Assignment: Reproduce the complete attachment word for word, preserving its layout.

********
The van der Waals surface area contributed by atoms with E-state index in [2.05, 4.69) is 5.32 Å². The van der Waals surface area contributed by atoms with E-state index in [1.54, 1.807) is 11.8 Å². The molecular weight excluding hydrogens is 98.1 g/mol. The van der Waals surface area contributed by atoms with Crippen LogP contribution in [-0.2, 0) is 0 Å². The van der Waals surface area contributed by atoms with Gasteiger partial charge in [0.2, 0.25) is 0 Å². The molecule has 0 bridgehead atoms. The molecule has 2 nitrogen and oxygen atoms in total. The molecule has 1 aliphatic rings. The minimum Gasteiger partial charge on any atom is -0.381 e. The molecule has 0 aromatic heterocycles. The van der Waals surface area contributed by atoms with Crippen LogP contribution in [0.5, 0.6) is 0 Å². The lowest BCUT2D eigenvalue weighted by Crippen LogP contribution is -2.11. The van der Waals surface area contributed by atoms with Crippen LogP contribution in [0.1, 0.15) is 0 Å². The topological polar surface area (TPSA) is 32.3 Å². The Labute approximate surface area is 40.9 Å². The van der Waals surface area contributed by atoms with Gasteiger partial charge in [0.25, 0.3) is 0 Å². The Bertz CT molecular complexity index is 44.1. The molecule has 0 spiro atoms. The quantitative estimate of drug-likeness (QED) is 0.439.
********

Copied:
The van der Waals surface area contributed by atoms with E-state index in [2.05, 4.69) is 5.32 Å². The van der Waals surface area contributed by atoms with E-state index in [1.54, 1.807) is 11.8 Å². The molecular weight excluding hydrogens is 98.1 g/mol. The van der Waals surface area contributed by atoms with Crippen LogP contribution in [-0.2, 0) is 0 Å². The van der Waals surface area contributed by atoms with Gasteiger partial charge in [0.2, 0.25) is 0 Å². The molecule has 0 bridgehead atoms. The molecule has 2 nitrogen and oxygen atoms in total. The molecule has 1 aliphatic rings. The minimum Gasteiger partial charge on any atom is -0.381 e. The molecule has 0 aromatic heterocycles. The van der Waals surface area contributed by atoms with Crippen LogP contribution in [0.5, 0.6) is 0 Å². The lowest BCUT2D eigenvalue weighted by Crippen LogP contribution is -2.11. The van der Waals surface area contributed by atoms with Crippen LogP contribution in [0.1, 0.15) is 0 Å². The topological polar surface area (TPSA) is 32.3 Å². The Labute approximate surface area is 40.9 Å². The van der Waals surface area contributed by atoms with Gasteiger partial charge in [0.25, 0.3) is 0 Å². The Bertz CT molecular complexity index is 44.1. The molecule has 0 spiro atoms. The quantitative estimate of drug-likeness (QED) is 0.439.